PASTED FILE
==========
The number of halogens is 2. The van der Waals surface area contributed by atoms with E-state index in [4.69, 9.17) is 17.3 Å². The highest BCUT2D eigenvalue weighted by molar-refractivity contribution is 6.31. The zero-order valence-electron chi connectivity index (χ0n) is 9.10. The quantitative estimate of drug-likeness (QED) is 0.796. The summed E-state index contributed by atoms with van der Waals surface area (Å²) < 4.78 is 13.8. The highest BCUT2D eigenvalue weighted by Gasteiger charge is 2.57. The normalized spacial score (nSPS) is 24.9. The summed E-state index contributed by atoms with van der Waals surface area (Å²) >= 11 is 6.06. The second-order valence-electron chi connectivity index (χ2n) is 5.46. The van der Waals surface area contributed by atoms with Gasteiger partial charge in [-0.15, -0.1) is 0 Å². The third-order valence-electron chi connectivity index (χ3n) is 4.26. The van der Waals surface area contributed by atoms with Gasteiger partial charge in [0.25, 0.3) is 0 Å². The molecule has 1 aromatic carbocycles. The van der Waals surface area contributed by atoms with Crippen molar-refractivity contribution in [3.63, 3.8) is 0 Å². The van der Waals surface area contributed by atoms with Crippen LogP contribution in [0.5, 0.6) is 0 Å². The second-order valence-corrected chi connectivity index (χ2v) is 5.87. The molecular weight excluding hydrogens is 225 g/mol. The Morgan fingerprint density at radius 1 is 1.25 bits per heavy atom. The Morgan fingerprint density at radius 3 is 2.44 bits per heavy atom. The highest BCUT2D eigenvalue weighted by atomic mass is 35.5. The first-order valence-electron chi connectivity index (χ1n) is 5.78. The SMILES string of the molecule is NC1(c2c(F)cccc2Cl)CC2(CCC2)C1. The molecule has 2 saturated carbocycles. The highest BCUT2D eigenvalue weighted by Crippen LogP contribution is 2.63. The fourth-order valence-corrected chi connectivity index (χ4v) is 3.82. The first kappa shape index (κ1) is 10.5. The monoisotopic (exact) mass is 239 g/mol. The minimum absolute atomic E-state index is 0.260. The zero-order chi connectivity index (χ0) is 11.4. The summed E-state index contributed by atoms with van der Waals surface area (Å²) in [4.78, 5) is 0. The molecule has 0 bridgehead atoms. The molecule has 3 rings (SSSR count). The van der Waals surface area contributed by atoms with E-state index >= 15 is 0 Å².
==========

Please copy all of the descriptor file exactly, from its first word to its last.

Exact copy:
The number of halogens is 2. The van der Waals surface area contributed by atoms with E-state index in [4.69, 9.17) is 17.3 Å². The highest BCUT2D eigenvalue weighted by molar-refractivity contribution is 6.31. The zero-order valence-electron chi connectivity index (χ0n) is 9.10. The quantitative estimate of drug-likeness (QED) is 0.796. The summed E-state index contributed by atoms with van der Waals surface area (Å²) < 4.78 is 13.8. The highest BCUT2D eigenvalue weighted by Gasteiger charge is 2.57. The normalized spacial score (nSPS) is 24.9. The summed E-state index contributed by atoms with van der Waals surface area (Å²) >= 11 is 6.06. The second-order valence-electron chi connectivity index (χ2n) is 5.46. The van der Waals surface area contributed by atoms with Gasteiger partial charge in [-0.15, -0.1) is 0 Å². The third-order valence-electron chi connectivity index (χ3n) is 4.26. The van der Waals surface area contributed by atoms with Gasteiger partial charge in [0.25, 0.3) is 0 Å². The molecule has 1 aromatic carbocycles. The van der Waals surface area contributed by atoms with Crippen molar-refractivity contribution in [3.63, 3.8) is 0 Å². The van der Waals surface area contributed by atoms with Crippen LogP contribution in [0.5, 0.6) is 0 Å². The second-order valence-corrected chi connectivity index (χ2v) is 5.87. The molecular weight excluding hydrogens is 225 g/mol. The Morgan fingerprint density at radius 1 is 1.25 bits per heavy atom. The Morgan fingerprint density at radius 3 is 2.44 bits per heavy atom. The highest BCUT2D eigenvalue weighted by atomic mass is 35.5. The first-order valence-electron chi connectivity index (χ1n) is 5.78. The SMILES string of the molecule is NC1(c2c(F)cccc2Cl)CC2(CCC2)C1. The molecule has 2 saturated carbocycles. The highest BCUT2D eigenvalue weighted by Crippen LogP contribution is 2.63. The fourth-order valence-corrected chi connectivity index (χ4v) is 3.82. The first kappa shape index (κ1) is 10.5. The monoisotopic (exact) mass is 239 g/mol. The minimum absolute atomic E-state index is 0.260. The zero-order chi connectivity index (χ0) is 11.4. The summed E-state index contributed by atoms with van der Waals surface area (Å²) in [4.78, 5) is 0. The molecule has 0 bridgehead atoms. The molecule has 3 rings (SSSR count). The van der Waals surface area contributed by atoms with E-state index >= 15 is 0 Å².